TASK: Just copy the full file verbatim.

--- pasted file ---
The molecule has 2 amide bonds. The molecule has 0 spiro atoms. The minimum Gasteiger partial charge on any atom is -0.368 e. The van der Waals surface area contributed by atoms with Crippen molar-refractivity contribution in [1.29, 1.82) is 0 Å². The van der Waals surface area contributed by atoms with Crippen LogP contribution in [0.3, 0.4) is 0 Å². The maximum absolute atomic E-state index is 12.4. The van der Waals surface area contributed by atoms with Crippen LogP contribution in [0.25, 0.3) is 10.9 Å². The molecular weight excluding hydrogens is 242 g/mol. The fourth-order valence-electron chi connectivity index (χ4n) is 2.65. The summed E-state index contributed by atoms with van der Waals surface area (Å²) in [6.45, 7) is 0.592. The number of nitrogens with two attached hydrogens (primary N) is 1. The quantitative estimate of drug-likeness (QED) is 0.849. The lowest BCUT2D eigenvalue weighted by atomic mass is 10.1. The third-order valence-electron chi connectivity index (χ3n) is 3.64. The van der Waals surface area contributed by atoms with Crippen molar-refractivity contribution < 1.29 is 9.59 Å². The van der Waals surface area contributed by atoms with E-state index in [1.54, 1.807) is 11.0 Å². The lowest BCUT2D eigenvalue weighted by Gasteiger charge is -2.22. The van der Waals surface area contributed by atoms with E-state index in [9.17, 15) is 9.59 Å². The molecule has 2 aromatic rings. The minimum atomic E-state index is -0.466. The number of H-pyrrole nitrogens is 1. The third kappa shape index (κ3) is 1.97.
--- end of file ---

The molecule has 2 amide bonds. The molecule has 0 spiro atoms. The minimum Gasteiger partial charge on any atom is -0.368 e. The van der Waals surface area contributed by atoms with Crippen molar-refractivity contribution in [1.29, 1.82) is 0 Å². The van der Waals surface area contributed by atoms with Crippen LogP contribution in [0.3, 0.4) is 0 Å². The maximum absolute atomic E-state index is 12.4. The van der Waals surface area contributed by atoms with Crippen LogP contribution in [0.25, 0.3) is 10.9 Å². The molecular weight excluding hydrogens is 242 g/mol. The fourth-order valence-electron chi connectivity index (χ4n) is 2.65. The summed E-state index contributed by atoms with van der Waals surface area (Å²) in [6.45, 7) is 0.592. The number of nitrogens with two attached hydrogens (primary N) is 1. The quantitative estimate of drug-likeness (QED) is 0.849. The lowest BCUT2D eigenvalue weighted by atomic mass is 10.1. The third-order valence-electron chi connectivity index (χ3n) is 3.64. The van der Waals surface area contributed by atoms with Crippen molar-refractivity contribution < 1.29 is 9.59 Å². The van der Waals surface area contributed by atoms with E-state index in [1.54, 1.807) is 11.0 Å². The lowest BCUT2D eigenvalue weighted by Gasteiger charge is -2.22. The van der Waals surface area contributed by atoms with E-state index in [9.17, 15) is 9.59 Å². The molecule has 2 aromatic rings. The minimum atomic E-state index is -0.466. The number of H-pyrrole nitrogens is 1. The third kappa shape index (κ3) is 1.97.